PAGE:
How much of a role did it play?

It was everything. All I thought about was how to lose more weight as fast as I could. I would obsess over food. I’d go home and watch cooking videos for hours. I was so focused on food it was all I thought about. It affected my school work too. I would spend more time calculating the calories burned in an individual sit-up or each hour of cardio than I would on my homework and studying. My depression got worse too, as well as my anxiety. 8th grade through 10th grade was the worst years of my life. I would stare at my stomach and legs in the mirror for hours and cry. It was awful.

****

What eating disorder did or do you have?

I had anorexia

How old were you when you started to develop symptoms of your eating disorder?

I was 12

How big of a role in your life does body image play?

Body image plays a huge role in my life still, but i’ve come a long way over the years. I am so much happier with myself and i am learning to love the way I am.

How much of a role did it play?

It used to play an even bigger roll in my life than it currently does. I was always comparing myself to other people and wishing i was like them so badly. But i realized that i am unique and i should be happy in my own skin.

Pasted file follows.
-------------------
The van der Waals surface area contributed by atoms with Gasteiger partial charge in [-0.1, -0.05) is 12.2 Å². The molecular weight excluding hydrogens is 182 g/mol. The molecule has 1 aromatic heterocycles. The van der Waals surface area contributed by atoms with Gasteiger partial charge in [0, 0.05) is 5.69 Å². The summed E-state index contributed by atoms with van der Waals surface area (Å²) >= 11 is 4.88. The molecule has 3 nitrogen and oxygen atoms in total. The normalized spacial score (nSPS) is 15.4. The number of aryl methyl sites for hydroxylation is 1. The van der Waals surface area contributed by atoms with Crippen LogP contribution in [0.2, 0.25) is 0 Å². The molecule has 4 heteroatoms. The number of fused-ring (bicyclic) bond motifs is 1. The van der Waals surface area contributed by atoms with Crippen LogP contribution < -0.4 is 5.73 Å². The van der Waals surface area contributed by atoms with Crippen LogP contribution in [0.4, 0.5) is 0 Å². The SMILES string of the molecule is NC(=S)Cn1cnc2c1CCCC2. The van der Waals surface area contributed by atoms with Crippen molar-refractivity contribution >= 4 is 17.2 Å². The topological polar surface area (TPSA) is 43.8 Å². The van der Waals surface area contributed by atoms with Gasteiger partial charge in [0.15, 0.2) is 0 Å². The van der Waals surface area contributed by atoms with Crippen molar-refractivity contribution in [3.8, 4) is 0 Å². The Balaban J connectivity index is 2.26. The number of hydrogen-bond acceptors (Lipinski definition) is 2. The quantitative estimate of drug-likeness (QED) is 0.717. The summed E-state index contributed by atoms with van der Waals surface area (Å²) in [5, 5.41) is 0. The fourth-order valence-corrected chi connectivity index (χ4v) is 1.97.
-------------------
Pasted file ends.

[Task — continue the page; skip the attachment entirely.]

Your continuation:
****

And that’s the truth about eating disorders. It’s not an easy fix — it’s not as simple and telling someone to “just eat” or “just stop binging,” because it doesn’t work like that. It’s a painful mental and physical condition and I hope you understand even a little bit more now.

If you or someone you know know is going through eating disorder symptoms right now, here are some resources you can use:

National Eating Disorder Association Website: https://www.nationaleatingdisorders.org

National Eating Disorder Association helpline: (800) 931-2237

The Emily Program helpline:  (866) 821-0281

Crisis Text Hotline: text HOME to 741741

This story was originally published on The Uproar on January 28, 2019.